Does this mean that political life in Kuwait has recovered and that the controversy and debate and misgivings about the future of governance and its formation are over? Despite their happiness with the royal downpour that has extinguished the flames of rivalry between opposition and some government supporters concerning the amendment of the constitution, many people who I met in Kuwait do not believe that this controversy is over. Strangely, and in contrast with absolute opposition to constitutional amendment, some people believe in the principle of constitutional amendment since the constitution itself had developed mechanisms for this change. Thus it is not a rejected principle, but their fear erupts from the inappropriateness of the current circumstances to begin debate for this change due to the “instability of the atmosphere” as lawyer and member of the political bureau of the Islamic Constitutional Movement (the political branch of the Muslim Brotherhood) Mohamed al Dallal said. As once said by the president of the nation’s council Jassem Al-Kharafi, al Dallal agreed that the constitution is not the Holy Quran that is untouchable or unchangeable. But the problem lies in the hearts of people and the tense atmosphere, especially after a number of experiences in dissolving the parliament that failed to lead to a better political performance. As one of the senior members of the Al Sabah family said to me, “We tried to dissolve the council in an unconstitutional manner on more than one occasion. However, the outcome was that there was no improvement nor were the laws completed or the movement accelerated. So why should we go through the same unsuccessful experience again!”

But there are fears in Kuwait for the basic achievements of the constitution; the constitution had endowed Kuwait with a civil nature. It is feared that amendments would be used as an excuse to change the identity of Kuwait either in favor of fundamentalist forces or for the benefit of other forces.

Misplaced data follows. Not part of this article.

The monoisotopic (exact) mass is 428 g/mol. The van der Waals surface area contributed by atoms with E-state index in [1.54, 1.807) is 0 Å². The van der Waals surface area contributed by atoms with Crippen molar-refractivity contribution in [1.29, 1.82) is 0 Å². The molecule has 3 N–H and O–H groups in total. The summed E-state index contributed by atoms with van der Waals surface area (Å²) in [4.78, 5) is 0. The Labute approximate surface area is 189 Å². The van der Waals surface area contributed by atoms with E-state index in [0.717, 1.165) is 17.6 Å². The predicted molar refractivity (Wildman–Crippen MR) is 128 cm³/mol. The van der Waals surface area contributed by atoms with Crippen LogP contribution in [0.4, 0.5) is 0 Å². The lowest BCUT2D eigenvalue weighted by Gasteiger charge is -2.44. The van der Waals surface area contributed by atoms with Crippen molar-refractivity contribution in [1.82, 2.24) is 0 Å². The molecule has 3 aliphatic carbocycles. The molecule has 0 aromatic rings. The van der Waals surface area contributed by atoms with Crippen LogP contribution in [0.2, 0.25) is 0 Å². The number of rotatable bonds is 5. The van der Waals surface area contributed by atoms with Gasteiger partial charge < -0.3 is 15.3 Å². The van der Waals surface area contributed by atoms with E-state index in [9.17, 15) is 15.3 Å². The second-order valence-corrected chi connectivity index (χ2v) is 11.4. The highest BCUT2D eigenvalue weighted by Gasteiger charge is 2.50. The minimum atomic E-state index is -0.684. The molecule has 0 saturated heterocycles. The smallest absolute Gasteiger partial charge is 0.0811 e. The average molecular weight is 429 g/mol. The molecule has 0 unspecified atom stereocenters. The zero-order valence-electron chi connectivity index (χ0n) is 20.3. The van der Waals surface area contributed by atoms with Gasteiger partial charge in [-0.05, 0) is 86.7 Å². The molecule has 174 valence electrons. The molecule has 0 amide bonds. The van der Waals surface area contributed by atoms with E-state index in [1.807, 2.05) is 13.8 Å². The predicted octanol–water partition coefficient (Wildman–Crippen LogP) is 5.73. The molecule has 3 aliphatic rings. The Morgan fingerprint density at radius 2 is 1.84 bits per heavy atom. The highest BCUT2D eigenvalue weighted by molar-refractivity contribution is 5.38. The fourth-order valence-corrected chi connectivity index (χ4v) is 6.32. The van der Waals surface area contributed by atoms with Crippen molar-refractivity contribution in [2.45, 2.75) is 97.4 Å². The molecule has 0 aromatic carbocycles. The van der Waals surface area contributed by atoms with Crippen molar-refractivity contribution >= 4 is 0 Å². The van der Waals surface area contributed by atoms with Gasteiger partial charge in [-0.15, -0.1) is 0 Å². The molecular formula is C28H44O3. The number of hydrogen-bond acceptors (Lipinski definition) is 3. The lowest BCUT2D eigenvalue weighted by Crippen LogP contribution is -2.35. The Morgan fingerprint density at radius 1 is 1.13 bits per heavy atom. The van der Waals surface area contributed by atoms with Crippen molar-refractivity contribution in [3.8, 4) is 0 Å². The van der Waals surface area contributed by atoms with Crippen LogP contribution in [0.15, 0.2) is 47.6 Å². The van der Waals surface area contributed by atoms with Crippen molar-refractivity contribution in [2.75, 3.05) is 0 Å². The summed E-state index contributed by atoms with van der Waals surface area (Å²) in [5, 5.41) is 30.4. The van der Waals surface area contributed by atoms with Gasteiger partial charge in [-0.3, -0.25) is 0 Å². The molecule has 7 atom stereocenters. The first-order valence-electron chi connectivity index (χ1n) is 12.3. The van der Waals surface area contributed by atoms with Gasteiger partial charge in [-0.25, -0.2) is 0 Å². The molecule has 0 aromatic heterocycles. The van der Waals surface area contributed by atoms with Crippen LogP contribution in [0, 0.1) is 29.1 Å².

Kuwaiti political issues are rich in excitement. I had always believed, regardless of the circumstances of each case, that the Kuwaiti scene could, to a large extent, be considered a minimized or an enlarged model for other Gulf countries that have not experienced the Kuwaiti political experience, as our scholars would say, “comparing the non-existent to the existent.”

However the issue that I believe draws a lot of attention from politicians and observers in Kuwait, apart from internal clamor, is talk about an American strike against Iran on consideration that Kuwait is a stone-throw away from Iranian shores. One night, in the house of a Kuwaiti politician, we tackled the issue of an attack on Iran. He then told me that they are very worried. He pointed to his window that overlooks the sea and said, “Do you see? Behind this beautiful landscape lies the Iranian Bushehr reactor. During the Iran-Iraq war, I used to see the flames of war flashing from Al-Faw peninsula.” He added, “We are looking down the barrel of a gun. The problem is the ambiguity surrounding the strike. Neither Americans tell anyone what they will really do nor do we know what exactly will happen.”

But this ambiguity has not reached the Kuwaiti press. An investigation was conducted by the Kuwaiti “Al-Anba’a” newspaper whereby its representatives conducted a journalist-military visit to the American aircraft carrier that sits on the Gulf’s waters; a remarkable investigation to many journalists. Mohammed al-Husseini, the journalist who took part in this investigation with another colleague said, “I asked the commander of the carrier about a war on Iran and he replied saying, ‘we have not been given any orders yet but we are ready.”